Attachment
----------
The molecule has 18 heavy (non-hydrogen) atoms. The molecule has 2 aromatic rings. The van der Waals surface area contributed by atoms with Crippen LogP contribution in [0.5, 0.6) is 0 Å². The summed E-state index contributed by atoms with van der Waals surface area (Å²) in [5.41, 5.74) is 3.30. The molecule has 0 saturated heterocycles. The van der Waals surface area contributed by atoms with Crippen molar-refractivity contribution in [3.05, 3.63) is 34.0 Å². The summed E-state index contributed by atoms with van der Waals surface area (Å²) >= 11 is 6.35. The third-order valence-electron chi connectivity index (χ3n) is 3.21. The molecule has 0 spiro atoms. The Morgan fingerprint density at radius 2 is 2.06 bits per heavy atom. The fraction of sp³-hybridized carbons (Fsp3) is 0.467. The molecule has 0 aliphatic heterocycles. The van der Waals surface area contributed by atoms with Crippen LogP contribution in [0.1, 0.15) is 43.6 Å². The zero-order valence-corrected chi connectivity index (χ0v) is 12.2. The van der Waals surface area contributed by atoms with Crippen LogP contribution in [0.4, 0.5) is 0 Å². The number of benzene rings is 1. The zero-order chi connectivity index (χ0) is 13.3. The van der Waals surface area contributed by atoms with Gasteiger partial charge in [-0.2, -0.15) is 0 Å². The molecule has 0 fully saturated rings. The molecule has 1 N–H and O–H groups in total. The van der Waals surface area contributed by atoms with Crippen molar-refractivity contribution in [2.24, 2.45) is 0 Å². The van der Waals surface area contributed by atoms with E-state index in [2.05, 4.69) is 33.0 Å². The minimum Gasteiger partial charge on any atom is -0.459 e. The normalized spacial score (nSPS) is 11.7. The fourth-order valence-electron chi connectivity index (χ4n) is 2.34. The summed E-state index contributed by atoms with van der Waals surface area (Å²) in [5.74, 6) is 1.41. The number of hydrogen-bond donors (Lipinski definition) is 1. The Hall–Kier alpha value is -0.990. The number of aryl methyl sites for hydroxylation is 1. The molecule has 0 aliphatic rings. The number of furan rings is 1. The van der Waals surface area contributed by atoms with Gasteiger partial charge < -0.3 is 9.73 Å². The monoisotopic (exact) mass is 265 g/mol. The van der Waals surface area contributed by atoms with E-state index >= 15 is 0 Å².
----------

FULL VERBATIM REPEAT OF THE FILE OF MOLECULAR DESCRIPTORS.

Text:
The molecule has 18 heavy (non-hydrogen) atoms. The molecule has 2 aromatic rings. The van der Waals surface area contributed by atoms with Crippen LogP contribution in [0.5, 0.6) is 0 Å². The summed E-state index contributed by atoms with van der Waals surface area (Å²) in [5.41, 5.74) is 3.30. The molecule has 0 saturated heterocycles. The van der Waals surface area contributed by atoms with Crippen molar-refractivity contribution in [3.05, 3.63) is 34.0 Å². The summed E-state index contributed by atoms with van der Waals surface area (Å²) >= 11 is 6.35. The third-order valence-electron chi connectivity index (χ3n) is 3.21. The molecule has 0 spiro atoms. The Morgan fingerprint density at radius 2 is 2.06 bits per heavy atom. The fraction of sp³-hybridized carbons (Fsp3) is 0.467. The molecule has 0 aliphatic heterocycles. The van der Waals surface area contributed by atoms with Crippen LogP contribution in [0.1, 0.15) is 43.6 Å². The zero-order valence-corrected chi connectivity index (χ0v) is 12.2. The van der Waals surface area contributed by atoms with Crippen LogP contribution in [0.4, 0.5) is 0 Å². The number of benzene rings is 1. The zero-order chi connectivity index (χ0) is 13.3. The van der Waals surface area contributed by atoms with Gasteiger partial charge in [-0.2, -0.15) is 0 Å². The molecule has 0 fully saturated rings. The molecule has 1 N–H and O–H groups in total. The van der Waals surface area contributed by atoms with Crippen molar-refractivity contribution in [2.24, 2.45) is 0 Å². The van der Waals surface area contributed by atoms with E-state index in [2.05, 4.69) is 33.0 Å². The minimum Gasteiger partial charge on any atom is -0.459 e. The normalized spacial score (nSPS) is 11.7. The fourth-order valence-electron chi connectivity index (χ4n) is 2.34. The summed E-state index contributed by atoms with van der Waals surface area (Å²) in [5.74, 6) is 1.41. The number of hydrogen-bond donors (Lipinski definition) is 1. The Hall–Kier alpha value is -0.990. The number of aryl methyl sites for hydroxylation is 1. The molecule has 0 aliphatic rings. The number of furan rings is 1. The van der Waals surface area contributed by atoms with Gasteiger partial charge < -0.3 is 9.73 Å². The monoisotopic (exact) mass is 265 g/mol. The van der Waals surface area contributed by atoms with E-state index >= 15 is 0 Å².